For Christians to gain a deeper and richer appreciation for the Christmas season as a Christian event (rather than just a cultural one) we must take a step back and look at Christmas in the broader context of the historical Christian calendar.

For centuries believers have followed the Christian Year as part of their spiritual formation and discipleship. According to this ancient tradition, Christmas was celebrated as a twelve-day feast, not just a one-day event. This celebration was the culmination of four weeks of spiritual preparation and anticipation known as Advent.

The well-known Internet Monk blogger Michael Spencer illustrates the difference between Advent and Christmas. He says, “Christmas is joyous, but the joy comes after weeks of waiting, watching, lamenting and calling upon God. Advent is that season of waiting; of looking for the signs and promises of the Saviour in the Scriptures and in the world.”1

I believe that rediscovering the spiritual rhythm and preparation of Advent will help Christians experience the true meaning of Christmas.

In the weeks leading up to Christmas – when our culture is shouting at us to “spend!” “buy!” and “consume!” – the season of Advent teaches us to slow down and reflect on God’s story and our place in it, it teaches us patience, and cultivates within us a child-like sense of anticipation and longing. Advent does this by helping us to remember the historical silence of the Scriptures between the Old and New Testaments and the expectation of a soon-coming Messiah. Advent also helps us to anticipate Jesus’ future return and the eventual completion of His work in redeeming and renewing all of Creation.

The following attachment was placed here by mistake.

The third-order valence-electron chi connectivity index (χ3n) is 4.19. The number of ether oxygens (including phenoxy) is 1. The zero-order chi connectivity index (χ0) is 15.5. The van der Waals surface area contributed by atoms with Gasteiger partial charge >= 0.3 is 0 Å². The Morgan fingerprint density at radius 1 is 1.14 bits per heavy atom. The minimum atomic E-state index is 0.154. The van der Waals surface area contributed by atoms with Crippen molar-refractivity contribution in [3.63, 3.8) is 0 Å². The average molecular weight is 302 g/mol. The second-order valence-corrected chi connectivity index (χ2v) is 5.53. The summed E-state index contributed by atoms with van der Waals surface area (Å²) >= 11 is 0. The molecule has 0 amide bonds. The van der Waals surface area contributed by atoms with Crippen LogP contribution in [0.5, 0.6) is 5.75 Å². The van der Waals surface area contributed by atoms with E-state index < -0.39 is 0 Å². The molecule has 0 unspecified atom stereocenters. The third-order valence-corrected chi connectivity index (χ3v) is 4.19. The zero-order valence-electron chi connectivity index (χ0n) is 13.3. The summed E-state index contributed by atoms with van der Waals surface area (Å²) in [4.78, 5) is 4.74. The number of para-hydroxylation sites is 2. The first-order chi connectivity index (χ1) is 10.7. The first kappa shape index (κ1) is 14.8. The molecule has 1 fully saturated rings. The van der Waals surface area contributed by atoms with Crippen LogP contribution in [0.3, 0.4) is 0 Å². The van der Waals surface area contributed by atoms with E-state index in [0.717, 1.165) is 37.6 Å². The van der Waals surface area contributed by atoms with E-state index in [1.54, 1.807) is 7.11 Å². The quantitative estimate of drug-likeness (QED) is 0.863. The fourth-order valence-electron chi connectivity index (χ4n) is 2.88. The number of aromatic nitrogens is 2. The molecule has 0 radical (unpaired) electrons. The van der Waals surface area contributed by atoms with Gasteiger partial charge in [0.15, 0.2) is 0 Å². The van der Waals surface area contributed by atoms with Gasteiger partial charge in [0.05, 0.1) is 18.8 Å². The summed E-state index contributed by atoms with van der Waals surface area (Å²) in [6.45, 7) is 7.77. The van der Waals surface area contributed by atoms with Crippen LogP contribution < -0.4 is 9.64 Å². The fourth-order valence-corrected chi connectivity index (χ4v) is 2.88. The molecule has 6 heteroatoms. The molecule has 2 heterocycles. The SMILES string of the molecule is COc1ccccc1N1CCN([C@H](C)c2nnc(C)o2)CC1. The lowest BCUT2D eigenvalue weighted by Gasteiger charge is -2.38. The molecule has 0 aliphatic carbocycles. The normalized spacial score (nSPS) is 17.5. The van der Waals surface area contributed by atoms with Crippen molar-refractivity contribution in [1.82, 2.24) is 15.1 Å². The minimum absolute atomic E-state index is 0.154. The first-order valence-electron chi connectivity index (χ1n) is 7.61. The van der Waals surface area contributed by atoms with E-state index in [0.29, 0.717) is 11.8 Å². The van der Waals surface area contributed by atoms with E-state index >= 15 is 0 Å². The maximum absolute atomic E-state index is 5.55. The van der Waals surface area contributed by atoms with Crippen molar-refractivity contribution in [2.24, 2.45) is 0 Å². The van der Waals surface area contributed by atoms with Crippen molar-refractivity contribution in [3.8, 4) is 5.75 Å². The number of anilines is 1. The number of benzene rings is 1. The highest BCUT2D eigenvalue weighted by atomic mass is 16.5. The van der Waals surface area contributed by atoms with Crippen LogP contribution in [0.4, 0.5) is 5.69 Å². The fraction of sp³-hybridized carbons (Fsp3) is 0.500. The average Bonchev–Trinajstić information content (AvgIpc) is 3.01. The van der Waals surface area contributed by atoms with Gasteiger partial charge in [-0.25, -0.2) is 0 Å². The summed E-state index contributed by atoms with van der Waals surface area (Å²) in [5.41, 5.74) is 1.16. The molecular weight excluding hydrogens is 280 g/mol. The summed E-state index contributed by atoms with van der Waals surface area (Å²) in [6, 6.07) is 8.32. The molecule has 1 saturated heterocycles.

Advent spirituality is about recognising that we are living in the “now, but not yet…” between the inauguration and fulfilment, between promise and completion. During Advent, the words of John the Baptist ring in our ears “Prepare the way for the Lord, make straight paths for him,”2 as we eagerly await the Messiah’s return. For Christians, Advent is a time for spiritual preparation, reflection and repentance, which directly opposes our culture’s penchant for busy-ness, over-spending and over-indulgence in the lead up to Christmas.

Christmas is more than just a celebration of Christ’s arrival. In the light of Advent, Christmas becomes the fulfilment of the expectation that builds throughout the Advent season. At Christmas, we remember that God broke through into our earthly dimension. Through His birth, life, ministry, death and resurrection, Jesus Christ worked to restore the earth and all creation from within, according to God’s good plan and purpose. Our response as His followers is to join with Him, today and every day, in His ongoing work of restoring the world unto Himself, until the day that He returns.3

In this way, Christmas calls us to a tangible response as followers of Jesus: to live out ‘incarnational spirituality’4 – an expression of Christian faith that embodies the life of Christ into the world in which we live. The prayer of the Christmas season is “Your kingdom come, your will be done on earth as it is in heaven.”5 It is a reminder that “the work of restoring creation has begun,”6 and that we are called to join in that work, empowered and enabled by the Holy Spirit.

By understanding and integrating these historically important Christian ideas into worship gatherings leading up to Christmas, worship leaders and pastors can help those they lead to discover a deeper and more significant Christmas spirituality. That is, where faith overflows into tangible and intentional expressions of incarnational Christianity – a faith that is in the world but not of it.